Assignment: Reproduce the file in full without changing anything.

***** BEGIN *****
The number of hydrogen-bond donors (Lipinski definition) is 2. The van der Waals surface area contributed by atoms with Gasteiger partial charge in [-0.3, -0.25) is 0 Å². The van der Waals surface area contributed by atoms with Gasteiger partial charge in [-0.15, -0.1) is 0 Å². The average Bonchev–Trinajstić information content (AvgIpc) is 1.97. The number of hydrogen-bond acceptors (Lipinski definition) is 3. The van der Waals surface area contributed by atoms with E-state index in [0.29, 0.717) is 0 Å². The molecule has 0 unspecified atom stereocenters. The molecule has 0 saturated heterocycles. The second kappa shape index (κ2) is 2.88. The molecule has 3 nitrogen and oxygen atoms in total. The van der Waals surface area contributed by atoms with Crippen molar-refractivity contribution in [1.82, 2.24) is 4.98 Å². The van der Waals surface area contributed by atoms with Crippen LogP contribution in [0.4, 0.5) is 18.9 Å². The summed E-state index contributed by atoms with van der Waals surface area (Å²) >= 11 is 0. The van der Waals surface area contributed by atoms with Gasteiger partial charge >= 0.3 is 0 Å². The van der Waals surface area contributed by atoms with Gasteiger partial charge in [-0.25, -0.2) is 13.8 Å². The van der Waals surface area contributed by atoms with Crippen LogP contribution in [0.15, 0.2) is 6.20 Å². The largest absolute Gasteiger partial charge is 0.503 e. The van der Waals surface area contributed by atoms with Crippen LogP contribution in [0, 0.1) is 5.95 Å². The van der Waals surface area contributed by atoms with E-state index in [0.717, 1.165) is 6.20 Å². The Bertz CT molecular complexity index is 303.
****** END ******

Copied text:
The number of hydrogen-bond donors (Lipinski definition) is 2. The van der Waals surface area contributed by atoms with Gasteiger partial charge in [-0.3, -0.25) is 0 Å². The van der Waals surface area contributed by atoms with Gasteiger partial charge in [-0.15, -0.1) is 0 Å². The average Bonchev–Trinajstić information content (AvgIpc) is 1.97. The number of hydrogen-bond acceptors (Lipinski definition) is 3. The van der Waals surface area contributed by atoms with E-state index in [0.29, 0.717) is 0 Å². The molecule has 0 unspecified atom stereocenters. The molecule has 0 saturated heterocycles. The second kappa shape index (κ2) is 2.88. The molecule has 3 nitrogen and oxygen atoms in total. The van der Waals surface area contributed by atoms with Crippen molar-refractivity contribution in [1.82, 2.24) is 4.98 Å². The van der Waals surface area contributed by atoms with Crippen LogP contribution in [0.4, 0.5) is 18.9 Å². The summed E-state index contributed by atoms with van der Waals surface area (Å²) >= 11 is 0. The van der Waals surface area contributed by atoms with Gasteiger partial charge >= 0.3 is 0 Å². The van der Waals surface area contributed by atoms with Gasteiger partial charge in [-0.25, -0.2) is 13.8 Å². The van der Waals surface area contributed by atoms with Crippen LogP contribution in [0.15, 0.2) is 6.20 Å². The largest absolute Gasteiger partial charge is 0.503 e. The van der Waals surface area contributed by atoms with Crippen LogP contribution in [0, 0.1) is 5.95 Å². The van der Waals surface area contributed by atoms with E-state index in [0.717, 1.165) is 6.20 Å². The Bertz CT molecular complexity index is 303.